Airport tower set for butterfly artwork
SPRINGDALE — A recently approved art piece intended to enliven Springdale Municipal Airport and highlight an at risk butterfly was discussed by city leaders, Monday.
The discussion was held during the City Council Committee meeting. Mike Abb, creative director for Runway NWA, a Bentonville-based group focused on community enrichment, presented the idea of putting a monarch butterfly art installation on the airport’s tower.
“Essentially what we’re doing is we’re redefining how the airport looks from
the tower,” Abb said before the meeting. “Airports generally have a bad wrap because they’re physically imposing. They don’t appear to be public places, but they very much are.”
The art, which will be done in September by San Francisco-based Ink Dwell Studios, was approved Thursday at the Airport Commission meeting. Mayor Doug Sprouse was at the meeting.
“I thought it was a real exciting project and the Airport Commission agreed,” Sprouse said. “This is in the
Airport Commission’s purview, but the commission wanted to be sure everyone was okay with it.”
Alderman Kathy Jaycox and Alderman Jim Reed spoke in support.
“I think it’s a fantastic idea,” Reed said.
The idea originated in early 2016 when Summit Aviation, a fixed-based operator at the airport, met with Runway.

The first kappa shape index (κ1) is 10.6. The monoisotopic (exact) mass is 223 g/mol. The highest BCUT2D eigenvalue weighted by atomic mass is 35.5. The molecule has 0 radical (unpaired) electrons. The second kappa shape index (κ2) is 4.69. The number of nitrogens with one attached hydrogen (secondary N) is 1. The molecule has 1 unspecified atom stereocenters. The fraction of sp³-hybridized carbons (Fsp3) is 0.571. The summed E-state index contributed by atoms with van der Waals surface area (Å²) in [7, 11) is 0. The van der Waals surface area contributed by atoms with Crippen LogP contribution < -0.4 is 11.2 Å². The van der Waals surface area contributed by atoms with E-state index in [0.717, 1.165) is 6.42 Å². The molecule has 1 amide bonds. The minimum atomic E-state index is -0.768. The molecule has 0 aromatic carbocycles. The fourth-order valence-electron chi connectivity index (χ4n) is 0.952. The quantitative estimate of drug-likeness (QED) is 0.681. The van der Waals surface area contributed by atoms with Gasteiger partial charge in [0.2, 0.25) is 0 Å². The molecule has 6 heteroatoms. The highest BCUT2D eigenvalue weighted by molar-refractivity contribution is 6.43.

Abb said he was asked to find a way to make aviation more visually appealing to Northwest Arkansas residents.
“The tower was identified as one of the great places where we can make a statement or a message because
of its’ size and direct relation to downtown, the Razorback Greenway and the elementary school right next to it,” Abb said. “I said what we should do is make it educational and something tied to the area. And I said wouldn’t it be cool if it had to do with nature and also had to do with flight.”
Abb said he spoke to Ink Dwell about their Migrating Mural initiative, which is designed to give greater exposure to species at risk of extinction.
The Eastern, migratory population of the butterfly of the monarch butterfly has declined by 80 percent over the last decade, according to a Scientific Reports article
published on www.nature.com.
“We felt like the monarch butterfly system was the ideal species to highlight because of the role they play in an agricultural ecosystem,” Abb said. “The butterfly’s flight is a bonus feature in that it is going in a place that specializes in flight.”
The art will be made of pieces fabricated at Ink Dwell. The project will cost about $25,000 and is being paid for by a private Northwest Arkansas donor, Abb said.